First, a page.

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Global Solar Market Update

Aug. 16, 2023
Increasing demand for unconventional energy sources is driving a global market that’s expected to reach nearly $374 billion by 2029.

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Valued at $167.8 billion in 2021, the global solar market is expected to reach $373.8 billion by 2029 according to a new Solar Power Market Size 2023 Fortune Business Insights report. Currently, the global solar market is largely being driven by “increasing demand for unconventional sources of energy,” the company says.

“This, along with the growing awareness about the detrimental effects of carbon emissions on the environment, is positively influencing market growth,” Fortune Business Insights adds. “Furthermore, the increasing support by the governments of various countries and rising investments and funding in research and development activities are significantly contributing to the market growth.”

A market dominated by larger organizations like Canadian Solar Inc., JinkoSolar Holding Co., Ltd., Trina Solar Co. Ltd. and SunPower Corp., global solar manufacturing currently has a significant presence in North America, Europe, Asia-Pacific, South America and the Middle East and Africa.

U.S. Solar Trends

According to the latest Energy Information Administration (EIA) report, renewables now provide just over 22% of the total U.S. electrical energy generation. That included 14.3% growth (compared to 2021’s numbers covering a similar timeframe) and a prediction that renewables may soon be providing one-quarter of the nation’s electrical energy generation.

More specifically, the Solar Energy Industries Association (SEIA) says that the U.S. solar industry installed 6.1 gigawatts-direct current (GWdc) of capacity in the first quarter of 2023, a 47% increase from the first quarter of 2022 and a 19% decrease compared to the fourth quarter of last year. “This was the best first quarter in the industry’s history, led by delayed utility-scale solar projects coming online,” SEIA says in its report .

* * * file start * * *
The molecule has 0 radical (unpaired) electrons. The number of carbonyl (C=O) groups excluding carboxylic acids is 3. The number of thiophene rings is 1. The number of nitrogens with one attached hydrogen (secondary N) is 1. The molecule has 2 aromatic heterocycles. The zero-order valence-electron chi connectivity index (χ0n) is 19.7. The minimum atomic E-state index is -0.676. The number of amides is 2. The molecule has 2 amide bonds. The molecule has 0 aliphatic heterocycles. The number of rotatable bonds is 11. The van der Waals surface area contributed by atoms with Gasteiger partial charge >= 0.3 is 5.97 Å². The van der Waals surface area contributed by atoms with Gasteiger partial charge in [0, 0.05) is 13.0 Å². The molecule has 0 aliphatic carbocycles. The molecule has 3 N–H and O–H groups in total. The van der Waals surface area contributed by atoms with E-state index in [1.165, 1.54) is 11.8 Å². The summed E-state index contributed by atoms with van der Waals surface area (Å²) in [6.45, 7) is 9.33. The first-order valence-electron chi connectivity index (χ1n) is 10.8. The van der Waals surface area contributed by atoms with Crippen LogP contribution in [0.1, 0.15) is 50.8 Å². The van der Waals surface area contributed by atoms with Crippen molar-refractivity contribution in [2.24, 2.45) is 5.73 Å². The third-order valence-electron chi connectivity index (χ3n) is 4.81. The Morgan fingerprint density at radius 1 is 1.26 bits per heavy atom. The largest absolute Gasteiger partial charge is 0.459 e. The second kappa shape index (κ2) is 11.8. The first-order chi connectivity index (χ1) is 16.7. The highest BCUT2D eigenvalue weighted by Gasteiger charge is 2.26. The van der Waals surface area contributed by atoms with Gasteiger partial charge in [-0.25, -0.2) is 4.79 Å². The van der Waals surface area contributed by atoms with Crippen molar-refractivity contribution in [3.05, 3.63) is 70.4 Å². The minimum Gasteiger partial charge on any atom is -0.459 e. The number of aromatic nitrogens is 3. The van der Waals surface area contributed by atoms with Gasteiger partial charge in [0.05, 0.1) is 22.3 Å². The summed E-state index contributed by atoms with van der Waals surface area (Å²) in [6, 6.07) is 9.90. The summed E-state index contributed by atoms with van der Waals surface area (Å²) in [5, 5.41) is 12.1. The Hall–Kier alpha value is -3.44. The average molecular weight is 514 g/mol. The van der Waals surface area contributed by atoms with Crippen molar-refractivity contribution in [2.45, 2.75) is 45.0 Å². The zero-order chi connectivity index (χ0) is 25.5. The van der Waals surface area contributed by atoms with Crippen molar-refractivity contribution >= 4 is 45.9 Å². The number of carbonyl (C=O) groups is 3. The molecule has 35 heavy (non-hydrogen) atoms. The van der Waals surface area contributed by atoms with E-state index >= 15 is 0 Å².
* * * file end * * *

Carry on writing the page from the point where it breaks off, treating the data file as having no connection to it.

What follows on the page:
Each segment had a record-setting first quarter, except for community solar, which faced interconnection and siting challenges in several key state markets. The residential segment set a first quarter record and would have likely set another overall quarterly record had it not been for intense rainstorms that hampered installation crews, according to SEIA.

Overall, photovoltaic solar (PV) accounted for 54% of all new electricity-generating capacity additions in the first quarter of 2023. “Utility-scale solar installations were up 66% compared to the first quarter of 2022,” it adds. “The industry is still operating in a supply-constrained environment, but conditions are improving as module shipments are finally making their way through ports.”

New Job Opportunities Emerge

As the solar energy sector continues to expand, it has been adding new employment opportunities across a broad range of job roles. “The U.S. solar industry has created thousands of jobs in areas like manufacturing, installation and sales,” MarketWatch reports. “There are more than 255,000 workers in the U.S. solar industry. The growth rate of solar jobs is also five times faster than the overall job growth rate in the U.S.”

The U.S. Bureau of Labor Statistics lists “solar photovoltaic installer” among the projected fastest-growing occupations between 2021 and 2031, MarketWatch points out, with an expected growth rate of 27%. California is responsible for nearly 40% of solar capacity in the U.S. According to SolarStates.org, California’s solar companies employ more than 75,000 workers, which represents nearly 30% of the industry’s nationwide workforce.

Residential Solar Gains in Popularity

Looking ahead, MarketWatch expects more than one in seven U.S. homeowners to have solar panels on their roofs by 2030. Between June and September 2022, for the first time on record, the U.S. installed over 1,500 MW of capacity through home solar systems during a single quarter. SEIA says home solar power will grow by around 6,000 to 7,000 MW per year between 2023 and 2027.

“With favorable sunshine conditions, a 5-kilowatt (kW) home solar system can generate over 7,500 kWh per year,” MarketWatch says. “If you consider an electricity price of 20 cents per kWh, that’s equivalent to more than $1,500 in power bill savings in one year.”

About the Author

Bridget McCrea | Contributing Writer | Supply Chain Connect

Bridget McCrea is a freelance writer who covers business and technology for various publications.

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